The answer is the problem that Paul is addressing with this letter: the Galatians are being seduced in to another type of Gospel, a gospel not based upon the gracious redemption from sin that God has provided but a gospel based upon the keeping of the Mosaic law. This is not a mere shift in nuance; this is a reconstruction of the very message of Christianity.

The mention  of “the present evil world” reminds his readers of the reality they are in. This is not a joy ride in the park. The world is evil. It is antithetically opposed to God and all the things of God. This is the basis of the trouble in the Galatian churches. This conflict is not new. The source of the conflict is in Eden. There the battle began. It has been raging continuously. There will be no respite until the end. The Bible does not use military metaphors for no reason (see Eph. 6:11ff).  We are in a war.

Paul does not leave us hanging. He ends his greeting with a doxology. God is to be praised. His is the “glory, forever and ever. Amen.”

Homework assignment: compare the greeting of all of Paul’s letters.

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A Summary Outline of Galatians

Posted by heyrandy on May 8, 2010

Ch. 1:1-5 Greeting

1:6-9 Paul’s wonder at the Galatians’ apostacy

1:10-2:10 Paul vindicates his credentials

2:11-21 Paul’s confrontation with Peter

3:1-5 Rhetorical questions about their initial gospel reception

3:6-9 Abraham’s faith and ours

3:10-14 The curse the law brings. The redemption from the curse of the law through Christ. The blessing of Abraham comes to the Gentiles.

3:15-18 The Mosaic law cannot change the covenant or its promise.

3:23-29 The law was to lead us to Christ. Now that Christ has come, we do no need to be lead. We in Christ are heirs of the covenant promise.

4:12-20 The transition from slave to son.

4:8-11 The is called weak and worthless. It is enslavement; why go back?

4:21-31 Allegory of Sarah and Hagar

5:1 Exhortation to stand firm in the freedom of Christ

5:2-12 The uselessness of and contrariness to the gospel of circumcision.

5:13-15 Beginning of the application of doctrinal part of the letter. Use freedom in Christ to love one another

5:16-26 Works of the flesh contrasted with fruit of the Spirit

6:1-5 Restoring the sinning

6:6-10 Do good to those who teach

6:11-16 Boast on in the flesh but in the cross of Christ

6:17 Let no one any longer cause Paul trouble

6:18 Concluding blessing

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Loose Thoughts on Paul’s Letter to the Galatians

Posted by heyrandy on May 1, 2010

I have been studying the Apostle Paul’s letter to the Galatians. I am finding some interesting things in this writing. I will post some here as a means to stimulate others in the study of Galatians and the other writings of Paul.

  • Verse 2:4 is an incomplete thought. This an anacoluthon, a rhetorical device. I am not sure why Paul uses it.
  • Paul uses the plural “promises” in 3:16 but the singular “promise” everywhere else. Does the plural word comprise the promise of the land as well as that of a son, that is Christ, the singular “seed” Paul deliberately call attention to?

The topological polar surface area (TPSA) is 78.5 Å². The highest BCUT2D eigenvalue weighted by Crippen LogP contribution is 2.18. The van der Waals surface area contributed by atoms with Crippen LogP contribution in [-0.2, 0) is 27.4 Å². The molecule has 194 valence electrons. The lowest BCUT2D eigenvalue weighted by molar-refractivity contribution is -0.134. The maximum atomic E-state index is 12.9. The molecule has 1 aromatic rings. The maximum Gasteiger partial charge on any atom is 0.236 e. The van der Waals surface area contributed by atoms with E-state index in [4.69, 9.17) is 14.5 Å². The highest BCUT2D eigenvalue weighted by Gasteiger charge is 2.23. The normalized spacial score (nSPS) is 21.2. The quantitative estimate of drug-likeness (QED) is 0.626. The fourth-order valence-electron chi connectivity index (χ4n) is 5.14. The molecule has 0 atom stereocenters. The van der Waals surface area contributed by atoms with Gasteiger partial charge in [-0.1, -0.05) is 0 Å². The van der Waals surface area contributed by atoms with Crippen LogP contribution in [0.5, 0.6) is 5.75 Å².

• Paul uses an allegory in 4:21-31. What is the relation of this allegory to Abraham’s third wife, Keturah? Her six sons are not part of the inheritance. Gen. 25:1-11.
  • The idea of covenant is pervasive in the letter.
  • Paul’s statement of 430 years in 3:17 does not account for the lives of Issac and Jacob. Paul would know this, so why did he use this number?
  • The presenting problem is the mark of the Abrahamic covenant, circumcision. Why did the Judaizers chose this rather than a more Mosaic sign such as the Sabbath?

I will be posting more items as I find them as well as any answers I have to these items.

Let your comments begin.

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Grace is Irresistibly Good

Posted by heyrandy on October 8, 2008

Irresistible Grace is the fourth letter in the TULIP acrostic.  It means that those on whom God has bestowed his eternal love will respond to that love by believing in Jesus Christ as Lord and Savior.  The elect cannot do otherwise.  They do not want to do otherwise.

It may seem that this doctrine is a violation of man’s freedom of choice.  It is not.  Man is free to chose according to his nature.  In the natural, unregenerate state, man always chooses to not believe.  It is man’s natural desire to flee from God.  Man, until changed by divine grace, cannot do otherwise.  It is as if one jumped from an airplane: falling is an inevitable effect.

This why there must be a heart of flesh place into man before man can believe the gospel.  The heart of stone can do nothing other than reject the truth.  The heart of flesh can do nothing other than believe the truth.  It is the nature of the hearts that determines their action.

Irresistible grace is sometimes called effectual calling.  This is a good synonym because it emphasizes the effectiveness of the divine command upon the new heart.  The purposes of God are not thwarted by unregenerate man.  The new heart of man is designed to obey the divine command to believe.  The new heart always does what it is designed to do.